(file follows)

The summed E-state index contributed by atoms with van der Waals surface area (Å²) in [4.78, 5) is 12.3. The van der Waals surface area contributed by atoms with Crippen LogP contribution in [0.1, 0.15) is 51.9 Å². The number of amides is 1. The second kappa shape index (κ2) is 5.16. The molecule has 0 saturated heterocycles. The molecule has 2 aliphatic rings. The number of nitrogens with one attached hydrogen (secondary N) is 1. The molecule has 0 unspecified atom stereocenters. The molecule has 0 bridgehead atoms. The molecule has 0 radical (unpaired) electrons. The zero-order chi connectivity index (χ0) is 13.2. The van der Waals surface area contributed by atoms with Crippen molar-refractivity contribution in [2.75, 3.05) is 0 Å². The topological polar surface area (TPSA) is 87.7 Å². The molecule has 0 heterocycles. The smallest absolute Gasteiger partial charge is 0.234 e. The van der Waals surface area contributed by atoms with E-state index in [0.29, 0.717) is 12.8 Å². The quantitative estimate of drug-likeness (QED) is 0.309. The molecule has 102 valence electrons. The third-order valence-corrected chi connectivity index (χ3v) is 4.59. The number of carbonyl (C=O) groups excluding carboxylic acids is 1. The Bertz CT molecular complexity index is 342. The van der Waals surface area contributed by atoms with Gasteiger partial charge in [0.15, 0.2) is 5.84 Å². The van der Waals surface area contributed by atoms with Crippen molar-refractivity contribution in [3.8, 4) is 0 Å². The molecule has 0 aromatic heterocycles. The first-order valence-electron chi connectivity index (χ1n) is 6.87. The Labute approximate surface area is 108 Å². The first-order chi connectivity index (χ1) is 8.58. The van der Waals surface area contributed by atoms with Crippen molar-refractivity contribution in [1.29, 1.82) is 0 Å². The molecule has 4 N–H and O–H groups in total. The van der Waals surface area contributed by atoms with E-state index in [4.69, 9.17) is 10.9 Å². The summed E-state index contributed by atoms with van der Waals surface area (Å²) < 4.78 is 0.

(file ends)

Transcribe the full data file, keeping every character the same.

The summed E-state index contributed by atoms with van der Waals surface area (Å²) in [4.78, 5) is 12.3. The van der Waals surface area contributed by atoms with Crippen LogP contribution in [0.1, 0.15) is 51.9 Å². The number of amides is 1. The second kappa shape index (κ2) is 5.16. The molecule has 0 saturated heterocycles. The molecule has 2 aliphatic rings. The number of nitrogens with one attached hydrogen (secondary N) is 1. The molecule has 0 unspecified atom stereocenters. The molecule has 0 bridgehead atoms. The molecule has 0 radical (unpaired) electrons. The zero-order chi connectivity index (χ0) is 13.2. The van der Waals surface area contributed by atoms with Crippen molar-refractivity contribution in [2.75, 3.05) is 0 Å². The topological polar surface area (TPSA) is 87.7 Å². The molecule has 0 heterocycles. The smallest absolute Gasteiger partial charge is 0.234 e. The van der Waals surface area contributed by atoms with E-state index in [0.29, 0.717) is 12.8 Å². The quantitative estimate of drug-likeness (QED) is 0.309. The molecule has 102 valence electrons. The third-order valence-corrected chi connectivity index (χ3v) is 4.59. The number of carbonyl (C=O) groups excluding carboxylic acids is 1. The Bertz CT molecular complexity index is 342. The van der Waals surface area contributed by atoms with Gasteiger partial charge in [0.15, 0.2) is 5.84 Å². The van der Waals surface area contributed by atoms with Crippen molar-refractivity contribution in [3.8, 4) is 0 Å². The molecule has 0 aromatic heterocycles. The first-order valence-electron chi connectivity index (χ1n) is 6.87. The Labute approximate surface area is 108 Å². The first-order chi connectivity index (χ1) is 8.58. The van der Waals surface area contributed by atoms with Crippen molar-refractivity contribution in [1.29, 1.82) is 0 Å². The molecule has 4 N–H and O–H groups in total. The van der Waals surface area contributed by atoms with E-state index in [4.69, 9.17) is 10.9 Å². The summed E-state index contributed by atoms with van der Waals surface area (Å²) < 4.78 is 0.